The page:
After Twitter really took off this spring (at least as far as I can tell) during the relatively slow summer months I found it easier to drop by Twitter often to build relationships and follow what people were exploring, and loved it. Now that my schedule is full, I drop by just once or twice a day to see what my favorites have been up to, and find I’m particularly interested in what they’re blogging about or publishing for learners, as I prepare my next projects. Twitter is nice in that it keeps these communications short, so I can breeze through them. but I’m actually finding Facebook to be a more pleasant and “human” place to connect, with the pictures and videos. With my head full of things going on in my own world, I can relate better across the timezones and cultures when I can see your profile linked to more “real life”. I tend to use Twitter more “functionally” than Facebook, and no longer engage in much chitchat there. I’d be in our Ning groups more if I had more time, but that’s just not possible at the mo. Wonder if others are experiencing the same sort of thing -?

  3. Neal,

    Very good post about Twitter, particularly the apt similarities between the social networking service and a party. I will say that many people likely see Twitter akin to a party, and therefore not much value beyond a bit of fun. But as you know, the service has provided invaluable to people’s personal learning networks. Maybe a second post about Twitter after the party, when everyone has the chance to rely on friends, friends and friends, and distant peers is needed?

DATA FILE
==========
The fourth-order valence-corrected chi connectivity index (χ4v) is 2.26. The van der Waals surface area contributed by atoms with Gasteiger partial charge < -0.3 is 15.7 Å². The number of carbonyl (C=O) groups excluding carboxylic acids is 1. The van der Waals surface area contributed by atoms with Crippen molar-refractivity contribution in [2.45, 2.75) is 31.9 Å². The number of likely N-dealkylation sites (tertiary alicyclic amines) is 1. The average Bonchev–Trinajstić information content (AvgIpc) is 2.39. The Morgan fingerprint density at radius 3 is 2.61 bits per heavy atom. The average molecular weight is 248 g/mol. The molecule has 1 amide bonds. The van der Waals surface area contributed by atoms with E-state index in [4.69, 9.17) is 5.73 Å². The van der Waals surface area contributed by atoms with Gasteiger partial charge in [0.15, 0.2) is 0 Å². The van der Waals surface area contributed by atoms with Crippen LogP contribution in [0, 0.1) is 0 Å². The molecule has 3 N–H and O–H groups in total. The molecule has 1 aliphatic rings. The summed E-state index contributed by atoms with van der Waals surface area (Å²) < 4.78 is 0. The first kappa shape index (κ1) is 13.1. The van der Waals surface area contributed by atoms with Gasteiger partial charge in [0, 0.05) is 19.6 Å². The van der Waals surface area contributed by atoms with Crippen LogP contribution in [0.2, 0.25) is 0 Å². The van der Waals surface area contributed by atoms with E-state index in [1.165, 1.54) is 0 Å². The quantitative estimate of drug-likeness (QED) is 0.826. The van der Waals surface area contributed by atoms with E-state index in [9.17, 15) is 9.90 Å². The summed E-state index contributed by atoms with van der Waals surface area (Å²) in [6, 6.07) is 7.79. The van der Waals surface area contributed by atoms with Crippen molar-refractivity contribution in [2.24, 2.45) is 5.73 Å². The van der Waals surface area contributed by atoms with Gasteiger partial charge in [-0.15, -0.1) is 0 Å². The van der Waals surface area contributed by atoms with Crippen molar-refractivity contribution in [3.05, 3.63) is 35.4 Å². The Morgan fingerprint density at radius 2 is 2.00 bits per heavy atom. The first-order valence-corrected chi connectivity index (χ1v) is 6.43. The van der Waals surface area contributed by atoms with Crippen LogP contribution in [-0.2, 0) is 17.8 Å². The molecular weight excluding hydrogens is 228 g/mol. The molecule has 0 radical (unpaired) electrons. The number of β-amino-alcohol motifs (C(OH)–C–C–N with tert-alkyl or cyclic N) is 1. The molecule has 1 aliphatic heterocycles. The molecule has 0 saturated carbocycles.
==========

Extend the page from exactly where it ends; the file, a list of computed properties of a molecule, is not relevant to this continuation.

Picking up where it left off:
Just a thought.

    Again, great post.

    Chris

  4. Thanks everyone for all the feedback!

    I have to say Twitter as a party is not an original idea, but hopefully this put some breath into it. I think to answer some earlier concerns about not being able to ‘control’ the party. I think that is kind of the point. It’s a place to mingle and branch out. At any party, you don’t have to (and don’t want to) listen to every conversation going on even if it is your closest pals. So letting a few things slip by really isn’t that big of a deal.

    Anne, you’ve got a good point about Facebook. It has all the bells and whistles of a full-blooded social media network. This is good and bad. Good because you get to see everything in vivid color, bad because it can start to be a time suck as you explore and meander through the halls.

    If Twitter is the party, then Facebook and your blog is your house. You meet people at the giant magical 24/7 party and then invite them back to your place for a nice dinner where they can check out your place and get to know you better. In my opinion, they seem to form two circles of friendship, Twitter is the outer ring and then blog/facebook/linkedin/ning/email/wave? are the inner rings.

    And yes Chris and Shelly, I’d love to write part 2. Stay tuned!

  5. Neal,
    I joined twitter back in the spring, but only recently have begun REALLY using it. I love the tips and techniques that you give here, and love the party theme. I will definitely try out some of your suggestions with regard to Twitter. In the meantime, I’ll also be joining your list of twitter followers.
    Thanks for an excellent post.
    Marti